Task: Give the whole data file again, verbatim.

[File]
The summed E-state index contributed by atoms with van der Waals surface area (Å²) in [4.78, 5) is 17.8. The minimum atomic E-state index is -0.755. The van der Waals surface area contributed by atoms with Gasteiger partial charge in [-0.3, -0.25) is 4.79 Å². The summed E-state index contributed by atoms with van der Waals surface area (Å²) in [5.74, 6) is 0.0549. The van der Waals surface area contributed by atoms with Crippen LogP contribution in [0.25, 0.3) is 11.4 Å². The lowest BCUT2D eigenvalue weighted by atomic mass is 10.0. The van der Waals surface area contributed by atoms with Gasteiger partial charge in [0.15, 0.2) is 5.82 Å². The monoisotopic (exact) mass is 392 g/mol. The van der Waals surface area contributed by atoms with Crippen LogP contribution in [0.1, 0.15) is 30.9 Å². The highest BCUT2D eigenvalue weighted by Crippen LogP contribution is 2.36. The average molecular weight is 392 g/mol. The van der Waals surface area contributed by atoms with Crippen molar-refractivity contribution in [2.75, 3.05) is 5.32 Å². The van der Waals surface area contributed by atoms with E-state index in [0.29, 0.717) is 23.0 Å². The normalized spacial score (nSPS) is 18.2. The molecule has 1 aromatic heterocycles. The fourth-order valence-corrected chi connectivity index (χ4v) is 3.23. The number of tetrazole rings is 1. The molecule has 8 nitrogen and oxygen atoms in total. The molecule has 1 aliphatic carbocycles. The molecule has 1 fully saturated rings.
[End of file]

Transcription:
The summed E-state index contributed by atoms with van der Waals surface area (Å²) in [4.78, 5) is 17.8. The minimum atomic E-state index is -0.755. The van der Waals surface area contributed by atoms with Gasteiger partial charge in [-0.3, -0.25) is 4.79 Å². The summed E-state index contributed by atoms with van der Waals surface area (Å²) in [5.74, 6) is 0.0549. The van der Waals surface area contributed by atoms with Crippen LogP contribution in [0.25, 0.3) is 11.4 Å². The lowest BCUT2D eigenvalue weighted by atomic mass is 10.0. The van der Waals surface area contributed by atoms with Gasteiger partial charge in [0.15, 0.2) is 5.82 Å². The monoisotopic (exact) mass is 392 g/mol. The van der Waals surface area contributed by atoms with Crippen LogP contribution in [0.1, 0.15) is 30.9 Å². The highest BCUT2D eigenvalue weighted by Crippen LogP contribution is 2.36. The average molecular weight is 392 g/mol. The van der Waals surface area contributed by atoms with Crippen molar-refractivity contribution in [2.75, 3.05) is 5.32 Å². The van der Waals surface area contributed by atoms with E-state index in [0.29, 0.717) is 23.0 Å². The normalized spacial score (nSPS) is 18.2. The molecule has 1 aromatic heterocycles. The fourth-order valence-corrected chi connectivity index (χ4v) is 3.23. The number of tetrazole rings is 1. The molecule has 8 nitrogen and oxygen atoms in total. The molecule has 1 aliphatic carbocycles. The molecule has 1 fully saturated rings.